City Attorney Michael Aguirre told reporters on Monday that he had retained litigator Donald McGrath – a long-time San Diego lawyer – to initiate a probe and legal action against the City’s pension board in order to garner their cooperation into a current investigation into financial disclosure practices. Aguirre is not using his office’s Public Integrity Unit in order to avoid a conflict with the federal investigation, according to the San Diego Daily Transcript.
At the same time, pension board attorney Mike Leone has said he is preparing a lawsuit against the City Attorney’s office in an attempt to keep Aguirre from wrestling control of the board’s independent counsel from his firm and team leader Lorraine Chapin.
Until 1998, Aguirre noted, the pension board’s legal advice had to come from the City Attorney’s office. He is attempting to wrestle control back from the outside attorney’s, according to the Daily Transcript. Leone is questioning where Aguirre gets the authority to sue the pension board without approval from City Council.
Aguirre has also announced the launch of a separate investigation into whether city employees destroyed documents that possibly related to the ongoing federal pension investigation. He said that the city manager, treasurer and auditor are being uncooperative with his probe.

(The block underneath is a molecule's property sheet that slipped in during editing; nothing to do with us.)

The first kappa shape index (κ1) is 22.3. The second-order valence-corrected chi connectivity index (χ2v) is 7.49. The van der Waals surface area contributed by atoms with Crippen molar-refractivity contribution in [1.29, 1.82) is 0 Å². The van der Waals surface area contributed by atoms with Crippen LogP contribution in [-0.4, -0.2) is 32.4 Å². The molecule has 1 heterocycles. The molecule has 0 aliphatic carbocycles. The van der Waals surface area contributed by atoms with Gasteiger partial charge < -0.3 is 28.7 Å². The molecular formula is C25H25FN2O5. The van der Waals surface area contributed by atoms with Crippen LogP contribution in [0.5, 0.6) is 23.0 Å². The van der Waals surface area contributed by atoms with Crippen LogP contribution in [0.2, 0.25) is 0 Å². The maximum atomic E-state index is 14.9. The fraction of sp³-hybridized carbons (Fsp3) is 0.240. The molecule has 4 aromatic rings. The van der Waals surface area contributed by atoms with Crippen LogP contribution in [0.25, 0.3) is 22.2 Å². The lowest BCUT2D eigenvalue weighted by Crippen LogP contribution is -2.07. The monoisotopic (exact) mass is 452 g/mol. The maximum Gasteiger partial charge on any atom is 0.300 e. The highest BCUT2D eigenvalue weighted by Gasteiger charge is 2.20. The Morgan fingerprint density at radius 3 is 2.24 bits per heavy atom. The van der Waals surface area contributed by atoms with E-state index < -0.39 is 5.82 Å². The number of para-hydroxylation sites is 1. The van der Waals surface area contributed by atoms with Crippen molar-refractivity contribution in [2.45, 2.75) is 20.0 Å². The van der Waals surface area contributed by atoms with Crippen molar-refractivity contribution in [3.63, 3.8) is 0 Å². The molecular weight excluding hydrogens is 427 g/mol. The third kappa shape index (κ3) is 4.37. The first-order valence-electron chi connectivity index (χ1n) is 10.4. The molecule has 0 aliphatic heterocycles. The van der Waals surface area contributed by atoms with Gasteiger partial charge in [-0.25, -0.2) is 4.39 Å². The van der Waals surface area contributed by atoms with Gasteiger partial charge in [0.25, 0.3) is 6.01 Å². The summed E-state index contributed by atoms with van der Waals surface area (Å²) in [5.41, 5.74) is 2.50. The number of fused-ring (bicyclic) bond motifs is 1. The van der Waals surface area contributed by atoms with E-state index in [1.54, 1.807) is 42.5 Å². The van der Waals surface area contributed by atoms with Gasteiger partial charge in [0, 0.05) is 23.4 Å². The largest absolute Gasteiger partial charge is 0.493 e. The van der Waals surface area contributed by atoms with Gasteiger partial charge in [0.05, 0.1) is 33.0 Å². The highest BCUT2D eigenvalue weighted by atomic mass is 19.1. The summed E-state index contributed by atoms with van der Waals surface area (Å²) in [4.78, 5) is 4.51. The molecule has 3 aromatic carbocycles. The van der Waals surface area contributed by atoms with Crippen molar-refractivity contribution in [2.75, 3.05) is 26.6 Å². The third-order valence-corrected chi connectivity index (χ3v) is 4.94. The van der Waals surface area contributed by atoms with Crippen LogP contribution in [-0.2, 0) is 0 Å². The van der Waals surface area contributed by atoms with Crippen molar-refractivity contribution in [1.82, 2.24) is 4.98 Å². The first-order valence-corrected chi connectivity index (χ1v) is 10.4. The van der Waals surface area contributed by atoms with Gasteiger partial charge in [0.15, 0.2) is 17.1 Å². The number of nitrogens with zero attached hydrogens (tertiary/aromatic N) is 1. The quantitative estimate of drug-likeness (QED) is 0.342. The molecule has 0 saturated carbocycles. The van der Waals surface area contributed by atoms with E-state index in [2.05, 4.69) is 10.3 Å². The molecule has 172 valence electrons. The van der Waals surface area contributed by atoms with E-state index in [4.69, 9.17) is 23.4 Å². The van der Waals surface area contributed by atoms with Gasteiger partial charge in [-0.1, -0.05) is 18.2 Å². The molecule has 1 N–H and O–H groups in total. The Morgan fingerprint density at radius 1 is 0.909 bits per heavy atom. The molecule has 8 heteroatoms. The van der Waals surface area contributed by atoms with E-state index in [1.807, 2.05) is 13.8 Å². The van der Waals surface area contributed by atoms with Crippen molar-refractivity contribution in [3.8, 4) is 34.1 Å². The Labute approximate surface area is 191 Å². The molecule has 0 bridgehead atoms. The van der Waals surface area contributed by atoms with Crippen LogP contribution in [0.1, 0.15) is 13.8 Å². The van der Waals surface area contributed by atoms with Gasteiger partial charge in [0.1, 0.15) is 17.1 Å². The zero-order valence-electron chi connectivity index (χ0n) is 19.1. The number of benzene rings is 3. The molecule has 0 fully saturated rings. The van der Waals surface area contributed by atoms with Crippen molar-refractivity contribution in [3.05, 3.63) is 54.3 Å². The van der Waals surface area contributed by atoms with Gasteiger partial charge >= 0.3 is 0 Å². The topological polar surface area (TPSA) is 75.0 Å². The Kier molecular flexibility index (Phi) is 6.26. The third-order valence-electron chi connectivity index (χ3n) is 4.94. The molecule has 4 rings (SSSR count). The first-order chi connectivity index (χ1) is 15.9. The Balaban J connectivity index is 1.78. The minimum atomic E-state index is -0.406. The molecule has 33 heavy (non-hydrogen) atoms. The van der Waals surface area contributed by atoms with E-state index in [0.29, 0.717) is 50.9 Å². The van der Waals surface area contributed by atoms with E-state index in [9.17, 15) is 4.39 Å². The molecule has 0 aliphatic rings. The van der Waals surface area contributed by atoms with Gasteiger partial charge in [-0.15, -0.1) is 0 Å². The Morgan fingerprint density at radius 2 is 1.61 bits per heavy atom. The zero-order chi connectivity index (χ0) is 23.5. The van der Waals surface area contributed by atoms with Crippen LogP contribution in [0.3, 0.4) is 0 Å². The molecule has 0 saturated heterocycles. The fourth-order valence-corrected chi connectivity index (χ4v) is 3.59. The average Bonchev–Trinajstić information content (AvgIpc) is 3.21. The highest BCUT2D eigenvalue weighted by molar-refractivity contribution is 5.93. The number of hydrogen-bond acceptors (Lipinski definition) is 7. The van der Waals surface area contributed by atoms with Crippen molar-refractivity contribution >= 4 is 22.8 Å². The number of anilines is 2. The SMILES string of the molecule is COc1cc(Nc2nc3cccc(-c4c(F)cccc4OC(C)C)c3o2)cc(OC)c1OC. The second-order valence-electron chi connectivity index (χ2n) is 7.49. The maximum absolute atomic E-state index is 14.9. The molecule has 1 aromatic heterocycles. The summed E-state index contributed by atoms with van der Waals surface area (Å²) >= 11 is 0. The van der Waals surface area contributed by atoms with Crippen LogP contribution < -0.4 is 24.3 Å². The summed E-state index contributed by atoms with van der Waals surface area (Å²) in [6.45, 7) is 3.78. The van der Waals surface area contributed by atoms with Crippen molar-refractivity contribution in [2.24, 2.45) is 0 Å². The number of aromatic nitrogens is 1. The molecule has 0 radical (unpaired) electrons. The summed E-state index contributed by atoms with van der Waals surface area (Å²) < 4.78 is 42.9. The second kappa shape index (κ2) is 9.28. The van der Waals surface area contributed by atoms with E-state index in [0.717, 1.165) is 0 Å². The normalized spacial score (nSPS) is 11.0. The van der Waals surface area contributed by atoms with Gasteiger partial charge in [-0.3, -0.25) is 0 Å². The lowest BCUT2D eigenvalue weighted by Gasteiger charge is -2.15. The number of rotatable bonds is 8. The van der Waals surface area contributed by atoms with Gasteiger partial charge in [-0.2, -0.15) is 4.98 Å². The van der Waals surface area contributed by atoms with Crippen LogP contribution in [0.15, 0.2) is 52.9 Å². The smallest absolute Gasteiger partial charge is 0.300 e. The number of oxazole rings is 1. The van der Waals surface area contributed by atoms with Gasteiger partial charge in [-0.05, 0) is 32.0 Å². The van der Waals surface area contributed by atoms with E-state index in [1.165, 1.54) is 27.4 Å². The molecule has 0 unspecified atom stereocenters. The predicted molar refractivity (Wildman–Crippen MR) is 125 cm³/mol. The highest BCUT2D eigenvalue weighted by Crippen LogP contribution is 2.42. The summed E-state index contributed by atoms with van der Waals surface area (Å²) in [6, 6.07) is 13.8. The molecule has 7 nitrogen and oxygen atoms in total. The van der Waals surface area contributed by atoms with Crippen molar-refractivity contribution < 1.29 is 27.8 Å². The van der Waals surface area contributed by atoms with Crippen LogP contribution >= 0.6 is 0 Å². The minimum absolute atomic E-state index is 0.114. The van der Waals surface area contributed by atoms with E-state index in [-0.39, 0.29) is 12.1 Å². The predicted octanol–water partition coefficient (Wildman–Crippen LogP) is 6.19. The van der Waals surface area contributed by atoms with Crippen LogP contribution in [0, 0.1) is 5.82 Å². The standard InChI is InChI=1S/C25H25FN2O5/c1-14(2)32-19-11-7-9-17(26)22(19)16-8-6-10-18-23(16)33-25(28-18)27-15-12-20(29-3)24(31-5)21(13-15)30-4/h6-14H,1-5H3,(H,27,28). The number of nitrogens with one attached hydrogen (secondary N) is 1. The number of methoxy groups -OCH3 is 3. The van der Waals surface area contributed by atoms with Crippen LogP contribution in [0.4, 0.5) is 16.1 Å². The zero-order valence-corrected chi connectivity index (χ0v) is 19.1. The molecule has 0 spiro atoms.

At the end of December, the Department of Justice (DoJ) delivered subpoenas to 12 current and former San Diego officials in a criminal investigation regarding the handling of the city’s beleaguered pension fund (SeeDoJ Subpoenas San Diego Pension Officials). Aguirre is alleging that employees possibly destroyed certain documents on a “cleaning day” in December.
The SEC first began looking into city finances shortly after city officials made their first admissions, on January 27, 2004, of errors and omissions in financial statements used by potential investors in San Diego’s bonds to assess the city’s fiscal strength (See Pension Flap Costs San Diego City Manager His Job ). Among the omissions: the full story of the deficit in the city retirement system, now estimated at $1.2 billion.
The San Diego pension fund drew considerable attention in 1996 when city officials decided to both underfund the plan and increase benefits, a move viewed by many as irresponsible. For a PLANSPONSOR article on poor management at pension funds, please see Misbehaving in Public?